Department of Child and Youth Care

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Now showing 1 - 5 of 12
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    Both sides now
    (2022) McGrath, Jenny
    I am writing today to show love and respect to those child and youth care workers that came before me. There are too many to mention here but know that I see you and I value you. I have been in relationship with many of you throughout my career. You have inspired me, challenged me, and encouraged me. You gave me hope and helped me see possibilities, in myself, and for the field of child and youth care.
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    Early-career experiences of TR practitioners in Australia, the United States, and Canada
    (2021) Gulamhusein, Shemine; Alford, Stewart; Hooker, Taylor
    The objective of this article is to draw attention to the negotiations and navigations of early-career practitioners within the discipline of therapeutic recreation (TR). Three of us, from Australia, Canada, and the United States, who are actively engaged in practice and scholarship, come together to discuss the challenges we each face to highlight the importance of local and global collaborations, and to critically account for the complexities of entering the TR field. Ultimately, this article aims to explore why a practitioner would commit to the profession of TR, and obtain and maintain a TR certification.
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    (2020) Berikoff, Ahna
    In this episode of Pass the Mic, 4th year students Vivian, Andrew and Emele discuss their involvement with gaming. They shed light on the benefits of gaming as a virtual means for connection, skill development and adventure.
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    Structural challenges and inequities in operating urban Indigenous early learning and child care programs in British Columbia
    (2021) Gerlach, Alison; Gulamhusein, Shemine; Varley, Leslie; Perron, Magnolia
    Funding for urban, not-for-profit Indigenous early learning and childcare (ELCC) programs has not kept pace with a rapidly growing urban Indigenous population, increasing operational costs, and the rights of Indigenous children. In British Columbia (BC), closure of a prominent Indigenous ELCC program prompted a study of some of the key factors influencing the operation of Indigenous ELCC programs in BC. This qualitative research highlights the priorities, concerns, and recommendations for supporting the operational success of urban, not-for-profit Indigenous ELCC programs and upholding the rights of Indigenous children. These findings have relevance for Indigenous ELCC programs that are facing operational challenges in BC and other jurisdictions in Canada.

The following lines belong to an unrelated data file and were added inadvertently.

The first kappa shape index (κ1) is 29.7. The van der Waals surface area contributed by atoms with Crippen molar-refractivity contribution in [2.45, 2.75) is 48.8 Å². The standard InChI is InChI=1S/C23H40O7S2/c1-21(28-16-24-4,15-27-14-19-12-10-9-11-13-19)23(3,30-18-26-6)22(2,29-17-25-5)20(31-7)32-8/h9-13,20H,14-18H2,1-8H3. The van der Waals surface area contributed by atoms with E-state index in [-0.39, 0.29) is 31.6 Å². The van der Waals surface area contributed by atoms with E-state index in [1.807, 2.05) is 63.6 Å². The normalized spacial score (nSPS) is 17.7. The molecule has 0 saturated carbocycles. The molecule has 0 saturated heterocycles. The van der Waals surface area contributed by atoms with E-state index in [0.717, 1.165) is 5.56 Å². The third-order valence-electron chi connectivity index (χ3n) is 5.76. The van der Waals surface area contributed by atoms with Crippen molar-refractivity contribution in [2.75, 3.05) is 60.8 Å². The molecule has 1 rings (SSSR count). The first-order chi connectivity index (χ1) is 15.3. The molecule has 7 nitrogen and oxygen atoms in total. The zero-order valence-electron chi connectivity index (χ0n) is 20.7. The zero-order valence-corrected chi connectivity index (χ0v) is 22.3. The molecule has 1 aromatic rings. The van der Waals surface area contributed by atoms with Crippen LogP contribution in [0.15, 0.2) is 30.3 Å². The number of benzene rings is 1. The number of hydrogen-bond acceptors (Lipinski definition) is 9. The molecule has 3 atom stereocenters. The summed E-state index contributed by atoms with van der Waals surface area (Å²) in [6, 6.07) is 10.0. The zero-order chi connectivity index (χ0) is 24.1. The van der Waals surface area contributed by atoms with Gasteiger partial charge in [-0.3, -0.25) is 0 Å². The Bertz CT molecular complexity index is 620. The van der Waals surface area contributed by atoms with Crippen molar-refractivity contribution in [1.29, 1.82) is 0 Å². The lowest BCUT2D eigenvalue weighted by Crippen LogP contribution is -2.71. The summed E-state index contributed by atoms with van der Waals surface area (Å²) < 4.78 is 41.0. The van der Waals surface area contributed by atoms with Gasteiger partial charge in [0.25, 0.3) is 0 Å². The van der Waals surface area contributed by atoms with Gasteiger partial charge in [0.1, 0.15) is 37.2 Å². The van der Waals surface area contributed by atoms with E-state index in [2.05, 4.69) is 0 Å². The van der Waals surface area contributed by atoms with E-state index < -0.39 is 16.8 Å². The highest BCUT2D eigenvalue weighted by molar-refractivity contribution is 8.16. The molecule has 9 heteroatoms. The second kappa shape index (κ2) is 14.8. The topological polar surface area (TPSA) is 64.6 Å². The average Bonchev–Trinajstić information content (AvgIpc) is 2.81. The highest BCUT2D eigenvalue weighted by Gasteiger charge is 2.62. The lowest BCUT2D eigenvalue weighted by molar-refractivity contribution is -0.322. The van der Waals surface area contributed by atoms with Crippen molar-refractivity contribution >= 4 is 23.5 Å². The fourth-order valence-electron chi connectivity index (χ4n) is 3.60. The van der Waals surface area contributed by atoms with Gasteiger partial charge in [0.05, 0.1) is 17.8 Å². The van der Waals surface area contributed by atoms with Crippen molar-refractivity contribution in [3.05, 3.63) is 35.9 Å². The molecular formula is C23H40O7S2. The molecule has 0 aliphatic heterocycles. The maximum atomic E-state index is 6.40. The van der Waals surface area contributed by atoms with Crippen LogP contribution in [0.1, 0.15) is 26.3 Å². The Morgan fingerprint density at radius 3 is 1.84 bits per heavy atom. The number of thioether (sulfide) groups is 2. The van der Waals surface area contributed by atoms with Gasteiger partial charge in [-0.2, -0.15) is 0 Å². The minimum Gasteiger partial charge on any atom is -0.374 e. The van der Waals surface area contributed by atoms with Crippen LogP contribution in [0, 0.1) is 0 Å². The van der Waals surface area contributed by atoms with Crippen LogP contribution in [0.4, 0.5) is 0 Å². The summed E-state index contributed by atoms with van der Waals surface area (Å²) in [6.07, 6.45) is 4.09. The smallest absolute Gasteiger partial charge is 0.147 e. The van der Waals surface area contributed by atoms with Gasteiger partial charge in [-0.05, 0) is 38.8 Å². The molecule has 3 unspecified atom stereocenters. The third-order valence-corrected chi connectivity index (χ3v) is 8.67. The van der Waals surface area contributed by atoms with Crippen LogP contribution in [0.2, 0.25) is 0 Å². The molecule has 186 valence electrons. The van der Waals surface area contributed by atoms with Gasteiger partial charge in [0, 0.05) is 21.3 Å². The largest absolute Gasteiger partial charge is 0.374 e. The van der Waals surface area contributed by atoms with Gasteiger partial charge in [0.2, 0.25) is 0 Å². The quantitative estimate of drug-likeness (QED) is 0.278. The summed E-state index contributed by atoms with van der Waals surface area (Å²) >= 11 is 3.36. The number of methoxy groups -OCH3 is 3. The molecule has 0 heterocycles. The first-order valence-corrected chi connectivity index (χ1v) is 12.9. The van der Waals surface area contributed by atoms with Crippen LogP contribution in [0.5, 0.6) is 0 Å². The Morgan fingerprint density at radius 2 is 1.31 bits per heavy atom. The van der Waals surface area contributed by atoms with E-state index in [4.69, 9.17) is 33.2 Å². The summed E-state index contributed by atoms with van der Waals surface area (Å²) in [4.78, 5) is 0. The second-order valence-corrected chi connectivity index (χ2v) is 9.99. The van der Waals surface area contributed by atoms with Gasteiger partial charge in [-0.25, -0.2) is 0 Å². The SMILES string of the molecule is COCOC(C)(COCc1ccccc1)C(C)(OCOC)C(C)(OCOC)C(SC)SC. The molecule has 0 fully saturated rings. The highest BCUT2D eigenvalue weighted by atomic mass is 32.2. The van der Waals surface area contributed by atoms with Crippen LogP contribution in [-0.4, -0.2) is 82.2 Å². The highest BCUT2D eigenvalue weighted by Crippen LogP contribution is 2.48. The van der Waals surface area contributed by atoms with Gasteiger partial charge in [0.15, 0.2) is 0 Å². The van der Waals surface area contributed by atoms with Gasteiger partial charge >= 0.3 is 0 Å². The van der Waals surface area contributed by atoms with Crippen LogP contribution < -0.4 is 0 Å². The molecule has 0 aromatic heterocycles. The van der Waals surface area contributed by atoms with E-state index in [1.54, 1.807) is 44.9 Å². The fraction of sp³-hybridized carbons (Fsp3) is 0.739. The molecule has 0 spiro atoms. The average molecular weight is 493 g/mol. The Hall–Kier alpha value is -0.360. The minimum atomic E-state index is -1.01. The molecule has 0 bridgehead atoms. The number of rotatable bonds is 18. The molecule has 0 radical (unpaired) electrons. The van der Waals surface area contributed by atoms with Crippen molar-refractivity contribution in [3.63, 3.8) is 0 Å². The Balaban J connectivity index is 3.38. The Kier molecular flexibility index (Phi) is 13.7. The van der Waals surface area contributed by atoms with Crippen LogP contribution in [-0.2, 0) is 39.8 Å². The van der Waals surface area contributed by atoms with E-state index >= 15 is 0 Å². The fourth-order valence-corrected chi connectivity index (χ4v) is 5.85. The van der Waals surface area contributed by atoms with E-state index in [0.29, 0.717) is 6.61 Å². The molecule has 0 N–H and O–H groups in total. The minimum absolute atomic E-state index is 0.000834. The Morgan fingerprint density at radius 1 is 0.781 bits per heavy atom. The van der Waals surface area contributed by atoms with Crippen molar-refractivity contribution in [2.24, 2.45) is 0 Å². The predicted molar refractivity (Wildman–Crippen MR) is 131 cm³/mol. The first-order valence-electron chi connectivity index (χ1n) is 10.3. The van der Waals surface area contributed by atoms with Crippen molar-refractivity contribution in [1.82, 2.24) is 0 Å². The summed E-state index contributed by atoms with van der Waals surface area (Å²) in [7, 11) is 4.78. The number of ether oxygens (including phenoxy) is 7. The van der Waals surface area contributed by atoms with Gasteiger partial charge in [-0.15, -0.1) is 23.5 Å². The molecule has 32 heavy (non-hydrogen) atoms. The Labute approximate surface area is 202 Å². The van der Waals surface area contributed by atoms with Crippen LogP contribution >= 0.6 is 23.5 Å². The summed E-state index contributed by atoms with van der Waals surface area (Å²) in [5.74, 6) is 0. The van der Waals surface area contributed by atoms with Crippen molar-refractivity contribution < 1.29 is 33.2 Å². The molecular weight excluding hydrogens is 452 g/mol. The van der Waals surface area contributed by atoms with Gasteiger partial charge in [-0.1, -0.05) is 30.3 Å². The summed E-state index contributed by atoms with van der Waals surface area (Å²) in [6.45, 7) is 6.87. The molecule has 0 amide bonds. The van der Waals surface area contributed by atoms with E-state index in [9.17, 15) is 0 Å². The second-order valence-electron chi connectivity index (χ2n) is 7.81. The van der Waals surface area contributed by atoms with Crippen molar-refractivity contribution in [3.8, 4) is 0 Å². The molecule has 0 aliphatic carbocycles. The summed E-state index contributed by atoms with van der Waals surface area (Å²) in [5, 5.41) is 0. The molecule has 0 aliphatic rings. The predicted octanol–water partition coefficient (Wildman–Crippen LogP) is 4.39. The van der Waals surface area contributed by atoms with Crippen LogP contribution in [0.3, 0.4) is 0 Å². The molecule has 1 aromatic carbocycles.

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    Who gets to be an expert?
    (2020) Magnuson, Doug; McGrath, Jenny
    In the past few months we have been flooded with graphs, models, and vocabulary about the spread of the virus. Here is a not-so-brief list of some of the words that appeared in newspapers, Twitter, and on Facebook in the first 30 days of the pandemic: Confirmed cases, presumptive cases, number of tests, number of positive tests, proportion of positive tests, log(2) scale, log(10) scale, exponential growth, linear growth, lagged effects, number of hospitalizations, number of patients on ventilators, number of ICU patients, deaths from COVID, deaths from COVID in hospitals compared to at home, time since the 10th confirmed case, percentage change, skewness, asymptomatic patients, deaths per million, deaths per 100,000, cases per million, infection rates, testing rates, percentage of positive rates, proportion of cases who have recovered, lag-corrected epidemiological curves, jurisdictional sampling, empirical vs. experimental results, modeling, r-nought, effective retransmission rate, false positives, false negatives, excess deaths, 7-day rolling average, contact tracing, community spread, social distancing, self-isolation, self-quarantine, flattening the curve. If you want to be an expert in infectious disease, these words are just the start of what you need to know. For the rest of us there are three choices: Learn all of these words and how to interpret the graphs associated with them, choose wisely which experts to follow, or ignore all of them and use “common sense.”